Thoughts about real estate, referrals, technology and big data.

Managing Buyer Expections


Keep your buyer clients happy by managing their expectations as you guide them through the process of buying a home.

As a successful Realtor, the majority of your business comes from referrals. So, one of your major responsibilities is keeping clients happy, a task that largely depends on managing their expectations as you guide them through the process of buying a home. Here are a few simple ways to educate and prepare your buyer for a smooth transaction—and one that leads to a glowing referral.


  • With a simple interview, you can set the tone for this transaction. Ask questions that allow you to assess buyers’ motivation and desire to buy. This helps you gauge how often and how much to contact these buyers, as well as how you can help, specifically, meet their current needs.


  • Buyers need to know not only what they can afford, but what they really want to spend. These numbers aren’t always the same. As a team, you should identify a low and high price point to work within.
  •  Team with a trusted lender for a solid pre-approval before you start showing property. Getting this up front means less chance of lending snags later in the process. It also creates a referral system between you and your lender.

 Type of Property:

  •  Many new buyers like the idea of a fixer-upper. Watching HDTV has convinced many a prospective homeowner that home renovation can be accomplished in the space of a half-an-hour TV show. In reality, buyers need to know if they can afford this kind of property. And if you have resources (referrals to contractors, electricians, plumbers, etc.), you can provide a more realistic idea on estimated costs. And again, you set up a reciprocal referral relationship between yourself and these other professionals.
  •  Get specific needs/wants up front: number of beds and baths, of course, but also things like stairs or no stairs, school districts, walkability or access to major highways. The more details you get before showing homes, the more likely the ones you see will be a good match, saving all involved time and energy.
  •  Manage expectations of available inventory and what buyers can purchase in their price point.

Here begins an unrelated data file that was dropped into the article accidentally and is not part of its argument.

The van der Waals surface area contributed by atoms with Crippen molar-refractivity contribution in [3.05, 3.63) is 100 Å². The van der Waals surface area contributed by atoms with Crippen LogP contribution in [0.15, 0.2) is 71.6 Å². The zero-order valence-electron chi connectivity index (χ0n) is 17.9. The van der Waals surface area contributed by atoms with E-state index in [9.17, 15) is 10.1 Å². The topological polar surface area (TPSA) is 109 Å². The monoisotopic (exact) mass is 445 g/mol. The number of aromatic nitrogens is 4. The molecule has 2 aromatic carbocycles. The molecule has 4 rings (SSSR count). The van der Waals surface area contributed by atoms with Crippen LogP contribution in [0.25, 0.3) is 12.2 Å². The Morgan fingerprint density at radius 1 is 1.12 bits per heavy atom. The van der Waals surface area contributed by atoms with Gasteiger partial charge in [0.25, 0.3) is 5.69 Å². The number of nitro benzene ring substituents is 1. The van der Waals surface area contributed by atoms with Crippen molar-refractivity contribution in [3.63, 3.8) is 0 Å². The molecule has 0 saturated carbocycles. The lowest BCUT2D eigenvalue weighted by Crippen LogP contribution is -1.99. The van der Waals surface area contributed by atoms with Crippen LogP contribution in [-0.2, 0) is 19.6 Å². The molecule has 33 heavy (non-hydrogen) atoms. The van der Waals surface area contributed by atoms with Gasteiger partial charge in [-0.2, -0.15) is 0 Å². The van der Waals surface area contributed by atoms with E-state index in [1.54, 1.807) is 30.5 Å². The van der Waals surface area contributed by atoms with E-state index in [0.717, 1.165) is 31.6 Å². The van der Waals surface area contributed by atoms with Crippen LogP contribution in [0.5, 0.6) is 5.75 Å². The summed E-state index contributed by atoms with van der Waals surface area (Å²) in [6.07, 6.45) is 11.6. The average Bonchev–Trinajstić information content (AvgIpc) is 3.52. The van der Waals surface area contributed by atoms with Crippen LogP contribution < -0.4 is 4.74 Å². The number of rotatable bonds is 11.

•  Have a game plan and timeline for the buying process. Though this will shift with each client, it will be enough like other transactions for you to develop a flow-chart template you can tweak and provide to each client. The more they know about the process, the more confident they feel.
  • Regularly update your clients: set them up with RMLS reports on available properties, send market updates, and apprise them of any new developments relevant to their home search.
  • Coordinate your schedules (yours and the client’s) so your buyer clearly knows how, when, and how often you will tour homes.
  • Develop a system that lets buyers take notes, photos, and record questions as they tour. This lets them keep track of properties viewed as well as gives you an avenue for meaningful, regular contact as you obtain answers to their questions on each home.

 Making the Relationship Last

Finally, you want not only this deal, but all future business from these clients.  Ask for referrals throughout the process. Follow up after the transaction with occasional postcards, holiday greetings, phone calls, etc. This way, you make these buyers clients for life.

And, if any of these referrals are outside your preferred price point or property type, ReferralExchange can help you service these prospects!

Millennials want help and advice from a real estate agent, but they bring a greater level of independence to the process than older home buyers or sellers do.

Thanks to social media like Twitter and YouTube, there’s not much today’s Millennial doesn’t have some basic knowledge of. This is true in real estate as well, thanks to the online availability of MLS data, property history, tax info and permit records.  When it comes to searching for a home or researching how to sell one, today’s Millennial is much more in the driver’s seat than buyers in the past.

What holds true for how Millennials search for real estate also holds true in what they’re looking for in an agent.   According to a National Association of Realtors study completed in July, 2013, Millennials do want help from agents, but because they bring a much greater level of independence to the process than older home buyers or sellers do, they are:

  • More likely to find the home they plan to purchase via the Internet, while older buyers typically found their first home through their agent.
  • More likely to ask friends and family for agent recommendations, whereas older buyers were more interested in an agent’s overall reputations.
  • Interested in an agent to help them navigate the process of purchasing a home instead of helping them find the actual home.  Younger sellers typically want their home sold within a specific timeframe.  Both younger buyers and sellers are more likely to choose an agent based on “honesty” and “trustworthiness” vs. neighborhood knowledge and marketing expertise – which is what older buyers and sellers prefer.